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Most say they would not buy from brands advertising on platforms that contain hate speech: poll

FILE – The Twitter splash page is seen on a digital device, Monday, April 25, 2022, in San Diego. Twitter is once again adding gray “official” labels to some prominent accounts, Thursday, Nov. 10. The company, in its second chaotic week after billionaire Elon Musk took over, had rolled out the labels earlier this week, only to kill them a few hours later. (AP Photo/Gregory Bull)

Just over half of Americans say they would not purchase items sold by advertisers promoting themselves on platforms that contain hate speech, according to a Morning Consult poll released Thursday.

Fifty-two percent of respondents to the online poll said they wouldn’t purchase from advertisers that use such platforms for marketing, while the same proportion said they would feel “very unfavorable” toward such advertisers.

Nearly half, 49 percent, of the 2,209 Americans surveyed Nov. 9-14 said they would feel “very unfavorable” toward advertisers who use platforms where misinformation and bots are prominent.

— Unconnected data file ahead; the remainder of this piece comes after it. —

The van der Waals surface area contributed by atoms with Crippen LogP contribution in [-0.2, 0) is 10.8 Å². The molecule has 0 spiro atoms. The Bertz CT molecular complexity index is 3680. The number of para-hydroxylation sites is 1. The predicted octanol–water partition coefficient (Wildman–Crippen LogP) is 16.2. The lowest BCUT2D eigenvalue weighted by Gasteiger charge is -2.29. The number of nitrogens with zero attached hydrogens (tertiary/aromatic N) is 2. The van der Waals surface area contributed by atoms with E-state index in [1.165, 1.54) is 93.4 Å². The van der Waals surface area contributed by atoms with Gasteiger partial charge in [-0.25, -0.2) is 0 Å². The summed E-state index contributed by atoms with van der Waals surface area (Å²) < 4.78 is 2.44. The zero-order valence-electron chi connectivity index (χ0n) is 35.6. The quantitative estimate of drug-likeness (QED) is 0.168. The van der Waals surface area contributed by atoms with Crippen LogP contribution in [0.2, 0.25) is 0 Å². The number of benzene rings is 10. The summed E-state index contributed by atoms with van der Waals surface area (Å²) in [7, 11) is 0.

Forty-five percent of respondents said they wouldn’t purchase from the advertisers using such sites.

The poll results come amid Elon Musk’s high-profile takeover of Twitter starting late last month, which has sparked concerns about hate speech and misinformation rising on the platform. Musk has said its content moderation policies have not changed, though roughly half of Twitter’s staff has been laid off and a number of advertisers have fled amid the takeover.

Musk, a self-described “free speech absolutist,” has advocated for less content moderation on social media platforms in general and recently implemented an $8 charge for verification on Twitter that sparked widespread confusion when it was first proposed.

The Morning Consult poll found that nearly three-quarters of Americans, 74 percent, have heard “a lot” or “some” about Musk acquiring Twitter in late October.

Overall, Americans were most put off by advertisers marketing alongside “extremist content,” “hate speech,” “misinformation or conspiracy theories” and “large numbers of bots or fake accounts.”

The proportion of respondents who were “very unfavorable” toward advertisers decreased to approximately one-third when the companies were marketing on platforms with “little or no content moderation policies” or a “monthly fee for user verification.”

The poll contains a margin of error of 2 percentage points.

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